Berkoff highlighted the UISS has a modular payload ability, allowing it to integrate multiple payloads. In FY ’19 the Navy plans to start integrating the Raytheon Barracuda mine neutralization payload as well, he said.
In April, Raytheon won an $83 million contract to design, test, and deploy the Barracuda, which features an expendable autonomous unmanned underwater vehicle intended to identify and neutralize various sea mines (Defense Daily, April 20).
He said this new integration is a “significant accomplishment” and UISS may have limitless payloads beyond MCM like surface warfare and anti-submarine warfare. The Navy is working toward integrating four total payload options on to the UISS.
The Navy plans for the AQS-20 and AQS-24 on UISS to form the backbone of the LCS MCM mission package.
The LCS MCM will also use the in-development General Dynamics [GD] medium-sized 21-inch diameter Knifefish unmanned undersea vehicle (UUV). The Knifefish will replace dolphins and sea lions the Navy currently uses to detect bottom buried mines and conduct volume minehunting.
Berkoff said the Knifefish had a “banner year of testing” and recently transitioned to developmental testing in Boston and South Florida. General Dynamics completed contractor trials last October (Defense Daily, Oct. 27, 2017). The next step after developmental testing will be operational assessment with a Milestone C decision planned for the fourth quarter of FY ’18.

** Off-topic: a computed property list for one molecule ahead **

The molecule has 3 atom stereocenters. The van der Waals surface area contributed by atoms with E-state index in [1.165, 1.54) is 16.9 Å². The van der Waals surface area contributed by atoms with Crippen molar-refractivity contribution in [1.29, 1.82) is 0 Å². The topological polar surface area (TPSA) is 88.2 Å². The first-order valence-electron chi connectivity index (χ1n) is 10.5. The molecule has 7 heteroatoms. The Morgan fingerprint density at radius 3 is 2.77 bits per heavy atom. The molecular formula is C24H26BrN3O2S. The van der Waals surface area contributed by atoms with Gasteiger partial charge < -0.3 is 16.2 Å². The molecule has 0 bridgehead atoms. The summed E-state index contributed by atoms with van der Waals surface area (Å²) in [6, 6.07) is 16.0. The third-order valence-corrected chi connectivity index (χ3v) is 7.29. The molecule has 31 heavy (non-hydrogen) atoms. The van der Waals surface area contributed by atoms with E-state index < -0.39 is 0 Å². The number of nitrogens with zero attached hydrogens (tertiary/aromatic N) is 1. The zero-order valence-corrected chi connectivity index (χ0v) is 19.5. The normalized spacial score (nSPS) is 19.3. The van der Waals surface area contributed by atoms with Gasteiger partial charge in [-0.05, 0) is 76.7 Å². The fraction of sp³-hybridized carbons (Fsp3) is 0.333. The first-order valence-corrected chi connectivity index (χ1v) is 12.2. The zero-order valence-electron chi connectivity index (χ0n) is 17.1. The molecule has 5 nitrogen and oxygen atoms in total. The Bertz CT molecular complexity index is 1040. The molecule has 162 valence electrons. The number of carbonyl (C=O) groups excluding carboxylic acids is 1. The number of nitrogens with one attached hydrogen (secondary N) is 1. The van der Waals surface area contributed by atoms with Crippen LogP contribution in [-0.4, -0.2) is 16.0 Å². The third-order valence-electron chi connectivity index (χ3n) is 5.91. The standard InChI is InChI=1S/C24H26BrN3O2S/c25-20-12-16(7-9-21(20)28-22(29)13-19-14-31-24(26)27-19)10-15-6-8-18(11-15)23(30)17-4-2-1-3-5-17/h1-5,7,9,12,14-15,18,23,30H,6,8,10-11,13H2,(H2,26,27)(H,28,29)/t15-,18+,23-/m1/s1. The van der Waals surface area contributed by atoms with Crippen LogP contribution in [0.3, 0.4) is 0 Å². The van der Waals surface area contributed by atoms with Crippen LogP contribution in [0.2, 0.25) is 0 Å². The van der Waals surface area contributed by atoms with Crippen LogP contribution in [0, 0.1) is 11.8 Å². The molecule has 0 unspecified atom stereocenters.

Berkof underscored through these programs the Navy is working on gaining sailor trust in unmanned systems, before more advanced systems like single stride devices are developed and ready. He said the service needs to gain the confidence of sailors to prove the systems work correctly and will find mines without false calls.
Beyond developing the UISS, Knifefish, and other unmanned MCM vessels, Berkof confirmed the Navy is starting to consider what other kinds of missions unmanned vessels can do.
Future Unmanned Missions
While the Office of Naval Research (ONR) continues work on programs like the Sea Hunter to test autonomous missions and technologies, including potentially surface warfare missions (Defense Daily, Feb. 2), and the Navy is working with Textron to test the CUSV with other payloads like offensive weapons (Defense Daily, Jan. 17), the service has started examining unmanned logistics ships.
Berkof said the logistics community started talks on possibly developing unmanned tankers to refuel systems or logistics ships to deliver goods and services.
He said the Navy is looking closely at this and said they also see what the commercial shipping industry is moving toward.
“Maersk and those big folks are, they’re investing a lot of money and taking people off of their ships. Those huge Maersk ships have very few people manning it. It’s mostly automated,” Berkof said
“And we’ve noted that and say, well, you know, maybe look at what they’re doing and think about that and potentially in the future. So that’s the type of stuff we’re looking at,” he added.
However, Berkoff is not sure if future unmanned ships will go into the ship count, saying the policy concerns of what that entails, how to manage those systems, how to treat them with international law, are above his pay grade.
“I know that’s going to come up because the bigger the vessels, right? Do you end up painting them gray and putting a number on them? I think those types of questions are definitely being considered.”